Holly Pittaway explores the bias of mainstream news when reporting tragic events occurring beyond our border

2nd year History student and professional Peep Show enthusiast.
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On the morning of 10th March (local time), an Ethiopian Airlines Boeing 737 Max 8 jet plane crashed shortly after take-off from Addis Ababa, killing all 157 people on board. Since the tragedy, Boeing have made the decision to ground all 371 of their 737 Max 8 models due to safety concerns raised by the public; the same model has also been linked to another fatal crash that took place last October, when a Lion Air flight crashed off the coast of Indonesia claiming 189 lives. Media coverage of the crash has been widespread, mostly raising further concerns about flight safety, as well as mourning the victims of the disaster; but something unexpected has come out of all of this – a nationalistic bias, whether unconscious or intended.

What I mean by this is the tendency for news resources to prioritise British victims, or victims who are particularly exceptional, over any other nationality – take these headlines for example: ‘Ethopian Airlines: black box found as more British victims are identified’, ‘Ethopian Airlines: British United Nations worker Joanna Toole among 157 killed in Boeing 737 crash’, ‘Ethiopian Airlines crash: ecology expert among 7 Britons who died’, and finally, ‘Ethopian airlines crash: who are the British victims?

What I mean by this is the tendency for news resources to prioritise British victims

A victim’s nationality or profession shouldn’t make us feel any more or less empathy for them – the loss of any life should be something to mourn – so why is this factor so present in the headlines?

Of course, one could argue that the audience of these newspaper’s would be predominantly British, some of whom may have relatives holidaying in Ethiopia, and would thus want to know about the British victims of the crash – but this could only be a small percentage of the whole. Another (colder) explanation might be that the writers of these articles have assumed their audience to be solely interested in British matters – but I can say this is not true for myself, and I’m sure for many others. What’s left then is to suggest a racial bias, one that prefers to mourn the loss of the 7 British victims as opposed to the 32 Kenyans, 18 Canadians, 9 Ethiopians, and the other 91 victims of different nationalities.

This kind of media bias, however, is not something new – it is ever present in our news reporting of different natural disasters, terror attacks, and other tragedies. In one 2015 article from The Guardian reporting on the Sousse terror attacks in Tunisia, the reporter mourns the loss of the 30 British victims, naming them and even printing their pictures – but the 8 other victims of different nationalities are not mentioned once. Similarly, in a 2005 report from The Telegraph on the Indian Ocean tsunami, all confirmed 51 British victims are named and some are pictured, while the hundreds of thousands of other victims are neglected a mention.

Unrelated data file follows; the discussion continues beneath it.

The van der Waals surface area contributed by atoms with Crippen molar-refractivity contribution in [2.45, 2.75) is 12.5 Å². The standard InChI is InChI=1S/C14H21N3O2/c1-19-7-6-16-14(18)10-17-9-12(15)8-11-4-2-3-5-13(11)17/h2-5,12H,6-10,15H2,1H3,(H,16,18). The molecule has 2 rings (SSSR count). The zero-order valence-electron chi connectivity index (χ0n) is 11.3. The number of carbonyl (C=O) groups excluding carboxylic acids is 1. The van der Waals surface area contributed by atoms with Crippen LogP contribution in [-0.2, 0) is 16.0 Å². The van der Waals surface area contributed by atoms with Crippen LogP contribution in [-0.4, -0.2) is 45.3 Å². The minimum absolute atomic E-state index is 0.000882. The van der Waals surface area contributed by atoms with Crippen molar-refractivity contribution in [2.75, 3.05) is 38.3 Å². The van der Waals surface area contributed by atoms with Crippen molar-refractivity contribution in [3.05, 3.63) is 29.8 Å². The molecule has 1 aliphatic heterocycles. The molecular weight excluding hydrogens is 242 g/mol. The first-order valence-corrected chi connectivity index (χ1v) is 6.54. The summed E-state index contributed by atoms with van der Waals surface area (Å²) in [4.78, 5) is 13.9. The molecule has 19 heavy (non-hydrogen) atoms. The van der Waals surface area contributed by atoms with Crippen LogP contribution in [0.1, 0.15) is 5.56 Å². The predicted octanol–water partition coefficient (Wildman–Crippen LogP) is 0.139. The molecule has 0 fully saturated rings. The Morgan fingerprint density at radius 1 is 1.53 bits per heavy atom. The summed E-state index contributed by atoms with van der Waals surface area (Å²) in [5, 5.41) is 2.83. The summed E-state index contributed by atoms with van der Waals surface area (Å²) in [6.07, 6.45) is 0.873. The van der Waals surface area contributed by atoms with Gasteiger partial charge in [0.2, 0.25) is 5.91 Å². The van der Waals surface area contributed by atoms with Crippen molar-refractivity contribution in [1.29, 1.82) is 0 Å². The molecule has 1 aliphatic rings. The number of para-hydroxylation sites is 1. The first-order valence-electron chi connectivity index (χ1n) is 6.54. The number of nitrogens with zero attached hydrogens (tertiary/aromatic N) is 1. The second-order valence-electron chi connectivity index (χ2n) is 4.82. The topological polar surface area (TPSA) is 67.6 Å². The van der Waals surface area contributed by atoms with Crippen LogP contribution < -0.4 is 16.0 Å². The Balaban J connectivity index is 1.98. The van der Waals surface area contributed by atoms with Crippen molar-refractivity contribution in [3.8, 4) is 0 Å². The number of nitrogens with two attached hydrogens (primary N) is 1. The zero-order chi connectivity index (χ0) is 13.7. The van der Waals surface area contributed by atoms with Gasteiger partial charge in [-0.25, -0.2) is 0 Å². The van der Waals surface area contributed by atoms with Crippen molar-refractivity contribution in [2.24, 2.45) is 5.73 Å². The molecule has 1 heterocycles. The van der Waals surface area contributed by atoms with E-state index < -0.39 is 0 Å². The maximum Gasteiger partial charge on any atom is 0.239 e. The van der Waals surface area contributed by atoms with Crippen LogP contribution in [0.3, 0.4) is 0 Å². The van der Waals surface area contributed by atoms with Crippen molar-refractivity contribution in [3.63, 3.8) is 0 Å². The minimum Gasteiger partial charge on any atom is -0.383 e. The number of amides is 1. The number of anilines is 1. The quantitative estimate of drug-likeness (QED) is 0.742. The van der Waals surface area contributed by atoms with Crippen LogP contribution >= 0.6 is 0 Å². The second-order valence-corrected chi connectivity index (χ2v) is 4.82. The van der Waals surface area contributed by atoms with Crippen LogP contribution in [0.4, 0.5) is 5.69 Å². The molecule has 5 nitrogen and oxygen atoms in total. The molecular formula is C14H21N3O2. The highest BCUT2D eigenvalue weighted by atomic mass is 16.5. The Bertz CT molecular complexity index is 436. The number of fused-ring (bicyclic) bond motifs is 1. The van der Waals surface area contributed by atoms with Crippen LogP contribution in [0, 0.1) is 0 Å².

The reporter mourns the loss of the 30 British victims, naming them and even printing their pictures

In a 2006 paper entitled ‘Race and Media Coverage of Hurricane Katrina: Analysis, Implications, and Future Research Questions’, it was found that racial bias was heavily prevalent in the way in which the media reported on the natural disaster. In the two weeks following the devastation, 1,040 articles published used the word ‘refugee’ to describe the victims, while 2,380 contained ‘evacuee’ – linguist, Geoffrey Nunberg, suggests that there may have been a racial bias at work when choosing either word, as it was found that the articles which more frequently referred to ‘refugee’ were also more likely to contain the word ‘black’.

Furthermore, visual coverage even exhibited bias – in one case made in the report, a news resource published two almost identical photos of victims walking home from the supermarket through high floodwaters, the only difference being that the first image showed a black male, while the second, a white couple. Along with the first photo, the caption read, ‘a young man walks through chest deep flood water after looting a grocery store’, while second read, ‘two residents wade through chest-deep water after finding bread and soda from a local grocery store’. The implications here are obvious – the use of the word ‘looting’ in reference to the black male suggests that the man has done something immoral, criminal even, and thus renders him a thief. In comparison, the white couple ‘[found]’ their supplies at the store, implying that nothing illegal has occurred. Furthermore, the fact that it is suggested that the black man only ‘walk[ed]’ through the deep waters while the white couple ‘wade[d]’ through them suggests that the entire experience of the hurricane has been much harder on the white residents, and it has barely been an inconvenience to the black male.

Whether we like it or not, our race, ethnicity, and nationality are present in all parts of our lives

What media coverage of disasters, tragedies, and terror attacks can tell us is that, whether we like it or not, our race, ethnicity, and nationality are present in all parts of our lives. The inclusion of specifically ‘British victims’ in our headlines are meant not only to inform those of us who may have relatives affected by such tragedies, but to encourage a more emotional response to the stories, hitting us closer to home than perhaps the news of the deaths of 32 Kenyans or 18 Canadians might.

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